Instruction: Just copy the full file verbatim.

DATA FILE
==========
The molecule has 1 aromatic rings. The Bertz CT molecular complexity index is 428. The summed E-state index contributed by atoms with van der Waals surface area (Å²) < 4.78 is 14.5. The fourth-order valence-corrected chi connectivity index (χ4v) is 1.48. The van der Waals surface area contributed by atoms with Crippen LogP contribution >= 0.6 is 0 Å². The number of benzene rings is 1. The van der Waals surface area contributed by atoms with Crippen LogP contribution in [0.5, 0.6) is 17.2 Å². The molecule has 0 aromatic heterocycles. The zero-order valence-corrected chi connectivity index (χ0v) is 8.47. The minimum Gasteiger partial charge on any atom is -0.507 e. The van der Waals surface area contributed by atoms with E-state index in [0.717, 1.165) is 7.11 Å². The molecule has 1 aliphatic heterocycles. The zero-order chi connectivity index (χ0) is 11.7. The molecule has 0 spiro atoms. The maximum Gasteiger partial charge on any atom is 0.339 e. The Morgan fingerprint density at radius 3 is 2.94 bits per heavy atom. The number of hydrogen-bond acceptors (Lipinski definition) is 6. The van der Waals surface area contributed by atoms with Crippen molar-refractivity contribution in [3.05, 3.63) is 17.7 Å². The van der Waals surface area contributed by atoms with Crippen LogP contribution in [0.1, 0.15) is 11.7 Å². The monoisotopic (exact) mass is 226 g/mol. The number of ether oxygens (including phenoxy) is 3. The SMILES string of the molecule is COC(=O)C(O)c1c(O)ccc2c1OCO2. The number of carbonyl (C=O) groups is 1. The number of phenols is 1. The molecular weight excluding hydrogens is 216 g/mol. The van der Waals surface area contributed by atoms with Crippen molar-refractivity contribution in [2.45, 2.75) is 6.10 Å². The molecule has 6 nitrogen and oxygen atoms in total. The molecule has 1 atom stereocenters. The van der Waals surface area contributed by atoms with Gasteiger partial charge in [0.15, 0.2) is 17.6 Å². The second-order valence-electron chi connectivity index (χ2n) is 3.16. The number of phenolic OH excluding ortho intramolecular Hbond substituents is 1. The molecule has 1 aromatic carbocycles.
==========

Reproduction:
The molecule has 1 aromatic rings. The Bertz CT molecular complexity index is 428. The summed E-state index contributed by atoms with van der Waals surface area (Å²) < 4.78 is 14.5. The fourth-order valence-corrected chi connectivity index (χ4v) is 1.48. The van der Waals surface area contributed by atoms with Crippen LogP contribution >= 0.6 is 0 Å². The number of benzene rings is 1. The van der Waals surface area contributed by atoms with Crippen LogP contribution in [0.5, 0.6) is 17.2 Å². The molecule has 0 aromatic heterocycles. The zero-order valence-corrected chi connectivity index (χ0v) is 8.47. The minimum Gasteiger partial charge on any atom is -0.507 e. The van der Waals surface area contributed by atoms with E-state index in [0.717, 1.165) is 7.11 Å². The molecule has 1 aliphatic heterocycles. The zero-order chi connectivity index (χ0) is 11.7. The molecule has 0 spiro atoms. The maximum Gasteiger partial charge on any atom is 0.339 e. The Morgan fingerprint density at radius 3 is 2.94 bits per heavy atom. The number of hydrogen-bond acceptors (Lipinski definition) is 6. The van der Waals surface area contributed by atoms with Crippen molar-refractivity contribution in [3.05, 3.63) is 17.7 Å². The van der Waals surface area contributed by atoms with Crippen LogP contribution in [0.1, 0.15) is 11.7 Å². The monoisotopic (exact) mass is 226 g/mol. The number of ether oxygens (including phenoxy) is 3. The SMILES string of the molecule is COC(=O)C(O)c1c(O)ccc2c1OCO2. The number of carbonyl (C=O) groups is 1. The number of phenols is 1. The molecular weight excluding hydrogens is 216 g/mol. The van der Waals surface area contributed by atoms with Crippen molar-refractivity contribution in [2.45, 2.75) is 6.10 Å². The molecule has 6 nitrogen and oxygen atoms in total. The molecule has 1 atom stereocenters. The van der Waals surface area contributed by atoms with Gasteiger partial charge in [0.15, 0.2) is 17.6 Å². The second-order valence-electron chi connectivity index (χ2n) is 3.16. The number of phenolic OH excluding ortho intramolecular Hbond substituents is 1. The molecule has 1 aromatic carbocycles.